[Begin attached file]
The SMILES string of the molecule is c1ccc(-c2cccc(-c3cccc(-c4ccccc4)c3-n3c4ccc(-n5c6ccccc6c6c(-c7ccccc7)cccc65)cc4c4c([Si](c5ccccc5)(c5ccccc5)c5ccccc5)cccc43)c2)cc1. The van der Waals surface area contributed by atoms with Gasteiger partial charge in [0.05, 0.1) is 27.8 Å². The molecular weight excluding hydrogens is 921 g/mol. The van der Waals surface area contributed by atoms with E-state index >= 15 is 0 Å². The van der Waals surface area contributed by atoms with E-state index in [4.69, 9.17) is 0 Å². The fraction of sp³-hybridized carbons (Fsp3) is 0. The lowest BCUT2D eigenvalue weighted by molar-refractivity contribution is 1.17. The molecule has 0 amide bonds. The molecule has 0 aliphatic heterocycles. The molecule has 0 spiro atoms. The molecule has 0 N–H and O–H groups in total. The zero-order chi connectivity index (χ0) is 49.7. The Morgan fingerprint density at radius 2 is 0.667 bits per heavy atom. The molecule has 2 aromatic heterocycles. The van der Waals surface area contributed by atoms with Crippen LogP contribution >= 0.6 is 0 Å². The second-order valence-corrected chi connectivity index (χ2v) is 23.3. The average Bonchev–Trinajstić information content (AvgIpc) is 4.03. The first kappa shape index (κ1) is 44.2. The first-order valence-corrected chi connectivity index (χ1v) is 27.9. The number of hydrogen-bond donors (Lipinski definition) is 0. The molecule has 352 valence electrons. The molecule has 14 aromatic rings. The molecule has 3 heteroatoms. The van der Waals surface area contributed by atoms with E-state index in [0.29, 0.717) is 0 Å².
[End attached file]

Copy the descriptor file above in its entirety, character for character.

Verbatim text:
The SMILES string of the molecule is c1ccc(-c2cccc(-c3cccc(-c4ccccc4)c3-n3c4ccc(-n5c6ccccc6c6c(-c7ccccc7)cccc65)cc4c4c([Si](c5ccccc5)(c5ccccc5)c5ccccc5)cccc43)c2)cc1. The van der Waals surface area contributed by atoms with Gasteiger partial charge in [0.05, 0.1) is 27.8 Å². The molecular weight excluding hydrogens is 921 g/mol. The van der Waals surface area contributed by atoms with E-state index >= 15 is 0 Å². The van der Waals surface area contributed by atoms with E-state index in [4.69, 9.17) is 0 Å². The fraction of sp³-hybridized carbons (Fsp3) is 0. The lowest BCUT2D eigenvalue weighted by molar-refractivity contribution is 1.17. The molecule has 0 amide bonds. The molecule has 0 aliphatic heterocycles. The molecule has 0 spiro atoms. The molecule has 0 N–H and O–H groups in total. The zero-order chi connectivity index (χ0) is 49.7. The Morgan fingerprint density at radius 2 is 0.667 bits per heavy atom. The molecule has 2 aromatic heterocycles. The van der Waals surface area contributed by atoms with Crippen LogP contribution >= 0.6 is 0 Å². The second-order valence-corrected chi connectivity index (χ2v) is 23.3. The average Bonchev–Trinajstić information content (AvgIpc) is 4.03. The first kappa shape index (κ1) is 44.2. The first-order valence-corrected chi connectivity index (χ1v) is 27.9. The number of hydrogen-bond donors (Lipinski definition) is 0. The molecule has 352 valence electrons. The molecule has 14 aromatic rings. The molecule has 3 heteroatoms. The van der Waals surface area contributed by atoms with E-state index in [0.29, 0.717) is 0 Å².